If the National Party thinks it can run this sick “Eva Peron” imagery by us one more time … (the lets cut back on welfare to the 10% unemployed and hand out money in tax cuts to those with jobs of the 1990′s – the dress for success and let the haves lord it over those who have not brand of spend it up big WINZ) … in this rerun where as the dole queues again lengthen (and Maori and Polynesians of Auckland lose jobs) the benevolent free and privatised marketplace dictatorship strips Maori of representation in Auckland, abuse their families for the “sake of family” and then sell out Auckland for children not yet born. Then increase the age of super so that aging Maori and Polynesians die in their 60″s while living in poverty on UB and SB …

    The way Rankin uses the term leftie means she knows she has been a creature of politicial favour from the right rather than a true public servant.

  23. Fo on May 19th, 2009 at 23:18

    Millsy, I’d just reference Godwin’s law. Also, are you really that limited?

    Anita, I agree the focus on Rankin’s personal life is pathetic. I’m not sure that a male would be treated this way either, so it does seem sexist to me.

    >”Then increase the age of super so that aging Maori >and >Polynesians die in their 60″s while living in >poverty on >UB and SB.”

    Compare living on the UB & SB in a modern country with modern medicine & technology to living anywhere 100-200 years ago.

  24. SPC on May 19th, 2009 at 23:51

    Fo

    Have you ever compared the UB and SB rates in New Zealand, after the cuts back in the 1990′s, with those in other OECD nations? I doubt it.

    All western nations have rising numbers of people on SB and IB and as the age of retirement rises (rememebr it was once 60) more and more people go onto these benefits even while unemployment is low.

    Already the MP is concerned that few Maori reach the age of 65 and retire onto Super – already many Maori are in their last years of life in the late 50′s and early 60′s. Raising the age beyond 65 means we will a particularly large group of people who will be unable to work to retirement and thus will be forced into years on benefits which are not set at a level for this purpose. This means poverty.

    Few Pakeha ever spend much time on such low incomes and nor would they accept any government which would require them to do so.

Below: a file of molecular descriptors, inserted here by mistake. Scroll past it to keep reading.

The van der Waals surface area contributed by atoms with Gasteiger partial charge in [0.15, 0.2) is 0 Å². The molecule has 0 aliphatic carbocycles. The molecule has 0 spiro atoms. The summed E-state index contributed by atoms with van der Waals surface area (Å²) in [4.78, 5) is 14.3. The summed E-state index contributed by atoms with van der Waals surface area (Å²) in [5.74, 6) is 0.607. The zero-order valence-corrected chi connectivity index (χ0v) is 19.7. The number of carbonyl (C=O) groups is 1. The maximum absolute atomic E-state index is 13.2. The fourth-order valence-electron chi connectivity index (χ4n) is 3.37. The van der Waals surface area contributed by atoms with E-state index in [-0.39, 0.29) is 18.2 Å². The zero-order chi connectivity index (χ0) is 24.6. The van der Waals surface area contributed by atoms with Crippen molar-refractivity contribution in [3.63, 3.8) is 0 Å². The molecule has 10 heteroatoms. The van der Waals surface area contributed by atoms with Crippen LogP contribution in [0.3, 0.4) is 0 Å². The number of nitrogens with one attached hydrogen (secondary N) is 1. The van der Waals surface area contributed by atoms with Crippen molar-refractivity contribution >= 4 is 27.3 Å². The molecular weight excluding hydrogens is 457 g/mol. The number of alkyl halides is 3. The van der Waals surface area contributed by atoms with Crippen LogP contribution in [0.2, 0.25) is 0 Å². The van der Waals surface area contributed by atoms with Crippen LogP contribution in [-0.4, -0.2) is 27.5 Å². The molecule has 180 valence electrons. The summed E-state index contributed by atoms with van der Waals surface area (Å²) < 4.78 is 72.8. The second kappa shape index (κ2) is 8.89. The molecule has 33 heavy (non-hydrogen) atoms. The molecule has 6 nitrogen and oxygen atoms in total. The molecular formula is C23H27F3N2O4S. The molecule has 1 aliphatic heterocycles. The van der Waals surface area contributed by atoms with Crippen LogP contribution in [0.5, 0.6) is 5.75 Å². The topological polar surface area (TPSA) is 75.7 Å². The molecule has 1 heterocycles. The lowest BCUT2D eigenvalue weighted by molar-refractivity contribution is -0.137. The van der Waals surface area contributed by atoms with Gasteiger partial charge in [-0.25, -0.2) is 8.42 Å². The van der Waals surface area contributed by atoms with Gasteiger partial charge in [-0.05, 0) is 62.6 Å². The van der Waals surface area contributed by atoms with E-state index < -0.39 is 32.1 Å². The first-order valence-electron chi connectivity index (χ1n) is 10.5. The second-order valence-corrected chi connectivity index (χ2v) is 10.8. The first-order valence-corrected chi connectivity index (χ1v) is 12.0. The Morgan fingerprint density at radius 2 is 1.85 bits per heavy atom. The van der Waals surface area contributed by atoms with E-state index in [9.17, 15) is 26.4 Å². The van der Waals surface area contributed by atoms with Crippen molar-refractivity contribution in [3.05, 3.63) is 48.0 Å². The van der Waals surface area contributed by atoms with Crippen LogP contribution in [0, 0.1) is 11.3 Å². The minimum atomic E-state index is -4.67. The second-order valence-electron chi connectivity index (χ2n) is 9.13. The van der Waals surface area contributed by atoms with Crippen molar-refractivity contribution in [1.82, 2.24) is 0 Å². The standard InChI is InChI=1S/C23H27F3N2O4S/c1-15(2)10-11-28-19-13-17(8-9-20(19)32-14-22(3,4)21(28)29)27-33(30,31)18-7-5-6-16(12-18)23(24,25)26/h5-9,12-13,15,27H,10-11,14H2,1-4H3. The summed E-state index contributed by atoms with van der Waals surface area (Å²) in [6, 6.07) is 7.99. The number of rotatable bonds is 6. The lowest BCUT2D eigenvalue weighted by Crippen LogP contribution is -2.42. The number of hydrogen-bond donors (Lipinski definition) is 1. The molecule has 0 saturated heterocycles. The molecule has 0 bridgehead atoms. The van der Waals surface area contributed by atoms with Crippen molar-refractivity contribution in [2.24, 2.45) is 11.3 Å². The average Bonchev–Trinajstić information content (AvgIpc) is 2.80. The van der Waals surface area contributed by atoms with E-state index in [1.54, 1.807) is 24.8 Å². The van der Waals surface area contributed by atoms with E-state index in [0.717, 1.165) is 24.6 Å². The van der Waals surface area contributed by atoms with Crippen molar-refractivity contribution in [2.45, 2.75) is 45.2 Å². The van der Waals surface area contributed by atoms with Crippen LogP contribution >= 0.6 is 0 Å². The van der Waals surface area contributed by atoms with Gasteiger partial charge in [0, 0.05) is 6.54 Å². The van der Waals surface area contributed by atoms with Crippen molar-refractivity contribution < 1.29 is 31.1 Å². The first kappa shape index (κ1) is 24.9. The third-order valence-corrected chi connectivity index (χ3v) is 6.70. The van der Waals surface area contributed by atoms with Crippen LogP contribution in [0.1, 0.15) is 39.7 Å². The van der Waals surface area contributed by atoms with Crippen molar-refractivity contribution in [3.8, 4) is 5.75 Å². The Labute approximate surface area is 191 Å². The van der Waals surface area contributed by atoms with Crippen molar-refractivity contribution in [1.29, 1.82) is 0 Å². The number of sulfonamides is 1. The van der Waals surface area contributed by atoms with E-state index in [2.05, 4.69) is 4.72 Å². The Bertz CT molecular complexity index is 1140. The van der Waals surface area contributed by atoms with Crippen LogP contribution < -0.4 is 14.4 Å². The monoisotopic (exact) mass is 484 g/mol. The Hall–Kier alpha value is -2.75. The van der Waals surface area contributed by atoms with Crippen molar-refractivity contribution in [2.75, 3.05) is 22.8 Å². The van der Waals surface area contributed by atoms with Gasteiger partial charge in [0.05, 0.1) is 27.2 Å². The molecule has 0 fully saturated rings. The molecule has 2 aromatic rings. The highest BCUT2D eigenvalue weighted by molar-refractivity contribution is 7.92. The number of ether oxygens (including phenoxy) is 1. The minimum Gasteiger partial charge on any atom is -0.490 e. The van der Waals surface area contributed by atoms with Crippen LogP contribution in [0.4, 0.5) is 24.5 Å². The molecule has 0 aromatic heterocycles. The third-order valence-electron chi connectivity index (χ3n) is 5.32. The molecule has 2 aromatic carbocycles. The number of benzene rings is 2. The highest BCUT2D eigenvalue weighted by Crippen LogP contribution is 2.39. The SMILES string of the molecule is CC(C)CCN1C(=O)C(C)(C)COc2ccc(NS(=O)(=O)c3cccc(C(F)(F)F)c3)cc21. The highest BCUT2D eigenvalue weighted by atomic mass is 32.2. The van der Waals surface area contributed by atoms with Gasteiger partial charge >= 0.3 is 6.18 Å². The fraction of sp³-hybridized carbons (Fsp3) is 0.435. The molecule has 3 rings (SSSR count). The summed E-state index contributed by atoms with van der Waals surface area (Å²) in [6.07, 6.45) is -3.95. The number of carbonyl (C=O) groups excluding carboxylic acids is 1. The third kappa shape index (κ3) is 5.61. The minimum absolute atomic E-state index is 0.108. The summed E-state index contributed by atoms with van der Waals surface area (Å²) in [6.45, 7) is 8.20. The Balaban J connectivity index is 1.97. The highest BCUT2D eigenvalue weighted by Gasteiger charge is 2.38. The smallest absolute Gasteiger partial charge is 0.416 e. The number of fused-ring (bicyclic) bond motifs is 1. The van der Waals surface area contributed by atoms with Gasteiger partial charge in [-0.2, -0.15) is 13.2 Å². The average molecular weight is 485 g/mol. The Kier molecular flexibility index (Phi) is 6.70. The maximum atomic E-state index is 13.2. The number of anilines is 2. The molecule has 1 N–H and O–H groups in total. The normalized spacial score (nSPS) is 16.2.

New Zealand is unique in working to part pre-fund its future Super liability and it is ridiculous to cite other nations which have not made provision as models for us to emulate. Unless one was planning to abandon the pre-funding attempt …

  25. Lew on May 20th, 2009 at 08:57

    The other thing I don’t get is how people think Christine Rankin is the keystone to this nefarious National agenda to return NZ to the bad old days. She’s not the CEO of WINZ any more; she’s a lowly part-time Families Commissioner with a minuscule budget, few staff, very little policy muscle, and needing to work with six other people.

    Why so obsessive?

    L

  26. SPC on May 20th, 2009 at 09:17

    I suppose some people either comprehend what a symbolic act is, or they don’t.

    One can either wait for the actions, or one can stand up and contend before the harm is done and say not again.

    In this the S59 is truly telling – one can either prefer to be proactive or one can move to judge the level of “discipline” after the event.

    Symbolic acts have meaning – as you state relating to Whanganui so sensitively yet your radar is absent on other occasions.

  27. Lew on May 20th, 2009 at 10:50

    SPC,

    Symbolic acts have meaning – as you state relating to Whanganui so sensitively yet your radar is absent on other occasions.

    Well, my main field of research is symbolic politics, so I get that this is a symbolic appointment and a signal of policy intent. But that’s all Christine Rankin is so far: a symbol. You can’t attack a symbol on its policy merits because a symbol doesn’t have policy merits; when you try to do so you are vulnerable to accusations that you’re personalising the issues, attacking someone without grounds to do so, and overreacting. The situation has some similarities to that endured by Helen Clark: people couldn’t (until late in her career) attack her on the basis of policy, so they resorted to other means.